FEMALE GENITAL MUTILATION

Female Genital Mutilation (FGM): A Comprehensive Review

Introduction
Female genital mutilation (FGM) is a harmful traditional practice that is widely practiced in some African and Middle Eastern countries, as well as in some parts of Asia and South America. FGM is defined by the World Health Organization (WHO) as “all procedures that involve partial or total removal of the external female genitalia, or other injury to the female genital organs for non-medical reasons” (WHO, 2018). According to the WHO, FGM can be classified into four major types: type I, which involves partial or total removal of the clitoris; type II, which involves partial or total removal of the clitoris and the labia minora; type III, which involves partial or total removal of the external genitalia and stitching or narrowing of the vaginal opening (infibulation); and type IV, which includes all other procedures that involve cutting, piercing, or scraping of the genitalia (WHO, 2018).

Epidemiology
The prevalence of FGM is difficult to estimate due to its clandestine nature and social acceptance in certain cultures. However, according to the WHO, the practice is common in more than 28 countries in Africa, the Middle East, and Asia (WHO, 2018). It is estimated that more than 200 million girls and women have undergone FGM worldwide, and that at least 3 million girls are at risk of undergoing the procedure each year (WHO, 2018).

Risk Factors
Several risk factors have been identified that make a woman more likely to undergo FGM. These include age, culture, religion, and socio-economic status. According to the WHO, women of lower socio-economic status and those living in rural areas are more likely to be affected by the practice (WHO, 2018). It is also important to note that FGM is practiced across religions, including Islam, Christianity, and Judaism (WHO, 2018).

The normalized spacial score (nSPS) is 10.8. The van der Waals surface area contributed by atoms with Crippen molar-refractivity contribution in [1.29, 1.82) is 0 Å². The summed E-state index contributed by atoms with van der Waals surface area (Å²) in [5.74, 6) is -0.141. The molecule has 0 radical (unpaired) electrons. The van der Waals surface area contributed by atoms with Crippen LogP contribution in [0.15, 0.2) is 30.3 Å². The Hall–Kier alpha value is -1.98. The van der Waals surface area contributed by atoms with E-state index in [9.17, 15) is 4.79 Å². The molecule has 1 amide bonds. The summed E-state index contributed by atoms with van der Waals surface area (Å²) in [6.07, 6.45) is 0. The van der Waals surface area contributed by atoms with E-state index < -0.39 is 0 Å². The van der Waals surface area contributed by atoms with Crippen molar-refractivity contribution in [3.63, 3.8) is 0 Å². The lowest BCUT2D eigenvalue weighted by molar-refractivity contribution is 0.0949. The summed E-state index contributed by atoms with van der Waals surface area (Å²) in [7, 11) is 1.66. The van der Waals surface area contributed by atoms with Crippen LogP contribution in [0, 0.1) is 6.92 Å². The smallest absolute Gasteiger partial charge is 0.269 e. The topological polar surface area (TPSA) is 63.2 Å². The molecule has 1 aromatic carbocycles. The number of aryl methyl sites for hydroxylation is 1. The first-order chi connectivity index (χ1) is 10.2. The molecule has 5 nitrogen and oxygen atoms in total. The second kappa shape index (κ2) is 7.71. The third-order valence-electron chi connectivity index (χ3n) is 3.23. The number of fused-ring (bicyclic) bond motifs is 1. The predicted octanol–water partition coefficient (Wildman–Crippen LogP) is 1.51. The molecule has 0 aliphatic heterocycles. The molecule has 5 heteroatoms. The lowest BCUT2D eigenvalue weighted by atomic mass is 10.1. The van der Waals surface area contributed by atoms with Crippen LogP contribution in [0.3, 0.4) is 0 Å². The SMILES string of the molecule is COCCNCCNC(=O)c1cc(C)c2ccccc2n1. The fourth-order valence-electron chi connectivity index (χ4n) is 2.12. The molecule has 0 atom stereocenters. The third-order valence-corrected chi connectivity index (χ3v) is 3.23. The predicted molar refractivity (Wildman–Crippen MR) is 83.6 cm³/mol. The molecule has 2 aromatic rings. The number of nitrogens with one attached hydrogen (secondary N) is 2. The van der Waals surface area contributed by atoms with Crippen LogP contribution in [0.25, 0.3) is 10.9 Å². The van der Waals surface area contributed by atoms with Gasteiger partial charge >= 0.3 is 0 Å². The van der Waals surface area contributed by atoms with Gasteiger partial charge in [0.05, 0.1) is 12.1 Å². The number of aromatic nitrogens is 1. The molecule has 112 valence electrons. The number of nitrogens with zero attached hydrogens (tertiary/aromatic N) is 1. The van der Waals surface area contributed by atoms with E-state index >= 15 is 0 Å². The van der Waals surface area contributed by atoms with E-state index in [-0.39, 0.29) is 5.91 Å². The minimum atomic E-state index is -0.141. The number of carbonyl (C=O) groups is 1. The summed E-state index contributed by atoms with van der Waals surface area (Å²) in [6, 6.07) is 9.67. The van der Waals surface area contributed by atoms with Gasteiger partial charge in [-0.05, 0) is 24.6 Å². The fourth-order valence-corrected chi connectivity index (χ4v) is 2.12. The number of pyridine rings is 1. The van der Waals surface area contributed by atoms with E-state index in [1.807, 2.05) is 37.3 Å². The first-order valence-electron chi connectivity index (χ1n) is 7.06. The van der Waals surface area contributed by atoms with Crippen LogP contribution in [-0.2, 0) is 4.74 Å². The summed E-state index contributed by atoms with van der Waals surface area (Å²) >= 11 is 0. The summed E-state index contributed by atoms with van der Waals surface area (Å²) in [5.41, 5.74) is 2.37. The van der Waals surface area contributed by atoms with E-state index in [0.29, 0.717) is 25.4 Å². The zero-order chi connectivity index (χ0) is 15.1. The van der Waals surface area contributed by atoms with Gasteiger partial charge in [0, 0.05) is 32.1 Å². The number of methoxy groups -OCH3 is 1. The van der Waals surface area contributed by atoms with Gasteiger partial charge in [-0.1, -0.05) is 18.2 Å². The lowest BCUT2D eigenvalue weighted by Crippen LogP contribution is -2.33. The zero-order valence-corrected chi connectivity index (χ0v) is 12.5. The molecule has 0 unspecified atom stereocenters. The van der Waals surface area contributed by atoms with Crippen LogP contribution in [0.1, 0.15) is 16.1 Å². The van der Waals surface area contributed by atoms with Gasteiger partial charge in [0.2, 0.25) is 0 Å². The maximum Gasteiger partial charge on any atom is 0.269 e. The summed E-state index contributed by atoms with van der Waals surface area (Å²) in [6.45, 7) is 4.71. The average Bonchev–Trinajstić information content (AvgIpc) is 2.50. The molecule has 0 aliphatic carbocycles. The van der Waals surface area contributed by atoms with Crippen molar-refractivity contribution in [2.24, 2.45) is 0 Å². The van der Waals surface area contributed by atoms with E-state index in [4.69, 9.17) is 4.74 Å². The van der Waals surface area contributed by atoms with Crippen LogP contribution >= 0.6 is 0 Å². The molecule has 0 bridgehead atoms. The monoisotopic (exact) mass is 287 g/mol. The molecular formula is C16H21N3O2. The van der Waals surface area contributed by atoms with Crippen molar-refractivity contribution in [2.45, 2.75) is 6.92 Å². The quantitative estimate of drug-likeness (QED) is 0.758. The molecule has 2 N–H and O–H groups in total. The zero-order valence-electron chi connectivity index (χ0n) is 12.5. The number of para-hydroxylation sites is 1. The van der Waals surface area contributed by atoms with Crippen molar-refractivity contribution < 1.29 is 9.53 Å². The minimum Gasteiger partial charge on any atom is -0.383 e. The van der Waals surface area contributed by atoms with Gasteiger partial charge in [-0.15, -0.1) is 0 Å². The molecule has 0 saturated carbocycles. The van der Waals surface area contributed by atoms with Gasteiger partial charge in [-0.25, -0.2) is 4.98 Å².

Complications
FGM is associated with a number of short-term and long-term complications. Short-term complications include pain, shock, hemorrhage, infections, and injury to the surrounding tissues (WHO, 2018). Long-term complications include infertility, cysts, abscesses, and chronic pain (WHO, 2018). In addition, FGM can lead to psychological problems such as depression, post-traumatic stress disorder, anxiety, and low self-esteem (WHO, 2018).

Prevention and Treatment
The WHO recommends a “holistic approach” to the prevention and treatment of FGM (WHO, 2018). This approach involves the involvement of multiple stakeholders, including health care workers, law enforcement, religious and community leaders, and government officials. The WHO also recommends the use of “health education and community mobilization” to raise awareness about the risks of FGM, as well as “legal and policy interventions” to prohibit the practice (WHO, 2018).

Conclusion
FGM is a harmful traditional practice that is practiced in many parts of the world and is associated with a number of short-term and long-term complications. It is important to note that FGM can be prevented and treated through a holistic approach that involves multiple stakeholders.

References
World Health Organization. (2018). Female genital mutilation. Retrieved from http://www.who.int/mediacentre/factsheets/fs241/en/

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